LONDON (Reuters) - A Saudi-led military coalition and the government of Yemen denied four oil tankers access to a Yemeni port last week, a move that could hurt the flow of aid and exacerbate a cholera outbreak in the country, a United Nations agency said.
The vessels were on their way to Hodeidah, a Red Sea port controlled by the rebel Houthi movement that is aligned with Iran. Saudi Arabia, a regional rival of Iran, is leading a military coalition fighting the Houthis.
More than 1,900 people have died from cholera in Yemen and 400,000 cases have been reported since the start of the outbreak in April. The disease spreads in polluted water, and fuel is needed to run pumps for clean water and power generators in hospitals, among other uses.
Yemen is also facing a looming famine. About 7 million Yemenis, nearly a third of them malnourished children, are on the cusp of starvation, the UN says. The number who do not have enough access to food is much higher, at 17 million.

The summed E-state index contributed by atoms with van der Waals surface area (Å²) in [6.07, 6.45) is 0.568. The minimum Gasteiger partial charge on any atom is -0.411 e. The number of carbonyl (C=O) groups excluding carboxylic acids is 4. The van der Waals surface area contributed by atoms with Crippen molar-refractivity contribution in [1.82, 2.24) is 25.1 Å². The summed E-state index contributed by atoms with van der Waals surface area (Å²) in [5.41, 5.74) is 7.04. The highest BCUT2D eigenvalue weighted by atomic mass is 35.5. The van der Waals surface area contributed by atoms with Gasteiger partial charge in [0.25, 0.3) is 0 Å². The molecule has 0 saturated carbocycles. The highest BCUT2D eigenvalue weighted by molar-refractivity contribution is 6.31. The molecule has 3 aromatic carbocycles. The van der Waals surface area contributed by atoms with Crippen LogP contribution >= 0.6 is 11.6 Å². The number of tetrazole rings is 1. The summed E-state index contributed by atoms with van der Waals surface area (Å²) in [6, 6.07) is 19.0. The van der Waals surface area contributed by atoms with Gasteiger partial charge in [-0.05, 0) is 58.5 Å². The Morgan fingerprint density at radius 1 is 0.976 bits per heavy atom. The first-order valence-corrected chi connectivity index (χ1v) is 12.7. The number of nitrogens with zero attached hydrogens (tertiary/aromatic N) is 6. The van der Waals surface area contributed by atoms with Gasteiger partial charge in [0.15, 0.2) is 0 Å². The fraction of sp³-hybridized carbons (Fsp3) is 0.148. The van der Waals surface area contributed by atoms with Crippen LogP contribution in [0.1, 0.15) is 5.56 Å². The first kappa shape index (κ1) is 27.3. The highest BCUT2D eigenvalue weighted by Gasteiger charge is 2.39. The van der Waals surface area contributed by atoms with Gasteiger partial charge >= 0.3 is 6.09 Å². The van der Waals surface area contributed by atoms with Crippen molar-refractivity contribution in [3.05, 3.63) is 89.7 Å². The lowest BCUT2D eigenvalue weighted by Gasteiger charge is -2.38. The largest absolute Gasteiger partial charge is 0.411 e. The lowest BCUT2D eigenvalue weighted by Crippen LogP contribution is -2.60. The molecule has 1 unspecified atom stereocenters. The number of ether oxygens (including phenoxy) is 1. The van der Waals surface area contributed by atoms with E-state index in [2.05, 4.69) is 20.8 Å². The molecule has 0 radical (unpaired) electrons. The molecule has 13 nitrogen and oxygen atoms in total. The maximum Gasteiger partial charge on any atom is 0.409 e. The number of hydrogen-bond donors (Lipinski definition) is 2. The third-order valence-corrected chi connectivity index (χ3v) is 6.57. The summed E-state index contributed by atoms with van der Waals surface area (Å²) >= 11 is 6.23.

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The four ships were carrying just over 71,000 metric tons of fuel, which represents over 10 percent of Yemen's total monthly fuel needs.
It was not immediately clear why the tankers were denied access to the port. Yemeni government and coalition officials were not available to comment. Reuters could not reach the owners of the vessels.
The UN Office for the coordination of Humanitarian Affairs (OCHA) confirmed that the four vessels were turned back last week and decried restrictions on vessels going to the port.
"At a time when Yemen is facing an unprecedented cholera outbreak and millions of its people are at risk of falling into famine, it is essential that all ports remain open and any delays are avoided," OCHA spokesman Russell Geekie said this week.
The hunger and cholera crises accompany a civil war that has pitted Yemen's internationally recognized government against the Houthis. Imports into Yemen have dropped since the conflict began more than two years ago, affecting both humanitarian aid and commercial goods.
The Saudi-led coalition restricts vessels headed for three Red Sea ports controlled by the Houthi movement – Hodeidah, Ras Isa and Saleef — to stop arms reaching the rebels.
(Reporting by Selam Gebrekidan and Jonathan Saul, additional reporting by Sami Aboudi in Dubai, editing by Larry King)